While he understands that the collar is a loaded symbol, Sam Wells thinks priests should err on the side of wearing them. In the Christian Century, he explains why:
The collar says this one thing to parishioner and stranger alike: this conversation we’re about to have, this conversation we’re having, could be the most important one of your life. It doesn’t have to be—I can laugh, I can relax, I can have fun, I can just be with you in joy or in sorrow. But it can be. It may not be the right time for you, but it’s always the right time for me. I will never tell you I’m too busy. I will never make light of your struggles. I will never tell you that something more interesting happened to me. I will never say, “I know,” when you’re exploring a feeling for the first time. I will never change the subject when you bring up something that’s hard to hear.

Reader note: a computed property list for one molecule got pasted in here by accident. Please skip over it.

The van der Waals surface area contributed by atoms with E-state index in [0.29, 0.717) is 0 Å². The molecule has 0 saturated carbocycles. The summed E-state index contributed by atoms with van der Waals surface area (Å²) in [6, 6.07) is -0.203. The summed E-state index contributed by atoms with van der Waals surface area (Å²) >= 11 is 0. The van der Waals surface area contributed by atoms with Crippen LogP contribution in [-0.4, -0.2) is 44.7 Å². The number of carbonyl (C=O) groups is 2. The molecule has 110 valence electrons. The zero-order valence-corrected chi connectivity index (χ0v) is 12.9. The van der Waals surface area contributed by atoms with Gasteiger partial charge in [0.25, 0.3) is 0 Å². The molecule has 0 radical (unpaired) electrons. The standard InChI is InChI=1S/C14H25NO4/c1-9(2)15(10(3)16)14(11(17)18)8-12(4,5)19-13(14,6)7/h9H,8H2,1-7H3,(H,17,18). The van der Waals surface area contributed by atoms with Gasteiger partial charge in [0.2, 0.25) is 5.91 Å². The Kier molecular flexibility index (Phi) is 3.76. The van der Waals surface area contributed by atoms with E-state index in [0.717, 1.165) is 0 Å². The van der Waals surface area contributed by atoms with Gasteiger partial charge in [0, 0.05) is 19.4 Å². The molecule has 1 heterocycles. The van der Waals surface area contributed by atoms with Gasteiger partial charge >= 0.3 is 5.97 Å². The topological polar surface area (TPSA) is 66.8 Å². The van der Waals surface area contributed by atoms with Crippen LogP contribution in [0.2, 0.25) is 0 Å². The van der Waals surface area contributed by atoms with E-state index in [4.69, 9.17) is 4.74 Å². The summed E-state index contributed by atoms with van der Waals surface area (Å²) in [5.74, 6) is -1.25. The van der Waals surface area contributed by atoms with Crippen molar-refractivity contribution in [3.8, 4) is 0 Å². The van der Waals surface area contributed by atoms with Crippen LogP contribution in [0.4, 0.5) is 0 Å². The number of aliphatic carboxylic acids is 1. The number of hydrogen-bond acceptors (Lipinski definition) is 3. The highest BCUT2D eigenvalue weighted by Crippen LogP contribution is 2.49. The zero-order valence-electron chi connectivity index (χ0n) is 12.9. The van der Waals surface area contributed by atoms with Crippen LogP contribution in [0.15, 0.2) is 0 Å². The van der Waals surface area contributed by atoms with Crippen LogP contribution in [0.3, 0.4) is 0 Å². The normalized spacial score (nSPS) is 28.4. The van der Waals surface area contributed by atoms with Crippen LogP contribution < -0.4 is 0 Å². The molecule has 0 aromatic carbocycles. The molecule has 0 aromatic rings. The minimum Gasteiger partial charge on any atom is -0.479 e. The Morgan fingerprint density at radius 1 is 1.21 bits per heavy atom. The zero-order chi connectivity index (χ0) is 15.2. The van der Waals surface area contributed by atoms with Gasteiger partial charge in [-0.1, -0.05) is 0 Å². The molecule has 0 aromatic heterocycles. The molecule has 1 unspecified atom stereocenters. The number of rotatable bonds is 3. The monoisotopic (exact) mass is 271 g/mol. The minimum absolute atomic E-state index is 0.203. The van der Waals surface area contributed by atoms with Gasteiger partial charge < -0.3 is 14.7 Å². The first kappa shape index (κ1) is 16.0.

I’ll never do any of those things because all of them in different ways are saying, “I’m out of my depth.” And what the collar is saying is, “I am someone who, however deep you wish to go, will never be out of my depth. You can trust me to listen. You can trust me to withhold my personal investment in the issues for another time and another place. You can trust me to be alert to the ways of God however strange the story you tell. You can trust me to know when some kind of specialized help may be in order. But you can also trust me to know that now could be the time for the moment of truth.”